21.5 folding leaves. 8vo, orig. yellowish-brown wrappers, new stitching. [Korea]: n.d.
Yuhap is a common primer for children dating from the early Chosen period. The book teaches Chinese characters by giving their Sino-Korean pronunciation along with a vernacular Korean translation. Both the pronunciation and the translation are given in han’gul, the Korean alphabet promulgated in 1443. The characters are arranged by category, as indicated by the title. The end of a list of characters belonging to a certain category is indicated by a short sentence in classical Chinese.
Yuhap was widely used in Chosen Korea alongside the Thousand Character Essay for the teaching of written classical Chinese to children. Yet, unlike the Essay, which is Chinese in origin, Yuhap is apparently a Korean text, even its Chinese characters. The Chinese text of this book must have been written for Korean children, not Chinese children.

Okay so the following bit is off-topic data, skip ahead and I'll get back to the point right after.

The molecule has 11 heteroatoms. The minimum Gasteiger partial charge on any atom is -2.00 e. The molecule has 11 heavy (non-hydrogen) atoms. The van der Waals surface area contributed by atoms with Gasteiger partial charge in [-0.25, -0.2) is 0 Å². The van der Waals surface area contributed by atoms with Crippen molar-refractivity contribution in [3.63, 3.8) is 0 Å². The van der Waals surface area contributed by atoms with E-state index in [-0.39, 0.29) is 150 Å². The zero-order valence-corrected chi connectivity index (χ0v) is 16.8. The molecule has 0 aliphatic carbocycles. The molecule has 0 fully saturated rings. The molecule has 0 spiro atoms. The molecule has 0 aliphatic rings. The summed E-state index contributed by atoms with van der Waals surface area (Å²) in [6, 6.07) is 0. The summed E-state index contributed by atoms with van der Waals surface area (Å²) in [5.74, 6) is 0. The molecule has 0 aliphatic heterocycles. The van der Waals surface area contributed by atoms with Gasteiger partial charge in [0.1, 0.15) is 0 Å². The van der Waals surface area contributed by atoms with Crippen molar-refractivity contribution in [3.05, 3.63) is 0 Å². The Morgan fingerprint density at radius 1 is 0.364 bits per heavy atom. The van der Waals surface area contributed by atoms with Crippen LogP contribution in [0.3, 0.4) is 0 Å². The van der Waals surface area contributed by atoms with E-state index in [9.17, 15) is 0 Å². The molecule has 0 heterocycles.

An early edition of Yuhap was compiled by Yu Hui-chun (1513-77), a noted Confucian scholar during the reign of Kings Myeongjong and Seonjo, who served as the Keeper of the Royal Papers and Counselor to the king for many years. His revised and expanded edition of Yuhap appeared in 1576. Our edition is another work with a different number of characters.
About ten editions of our Yuhap are known. The earliest that can be dated is from 1664 and was published at a temple. Kyujanggak in Seoul holds five copies of woodblock-printed editions. They are not all dated, but those with dates are from the second half of the 19th century. Based on its appearance, we believe our edition is 18th or early 19th century.
Nice copy of a rare edition, preserved in a chitsu.
Item ID: 8128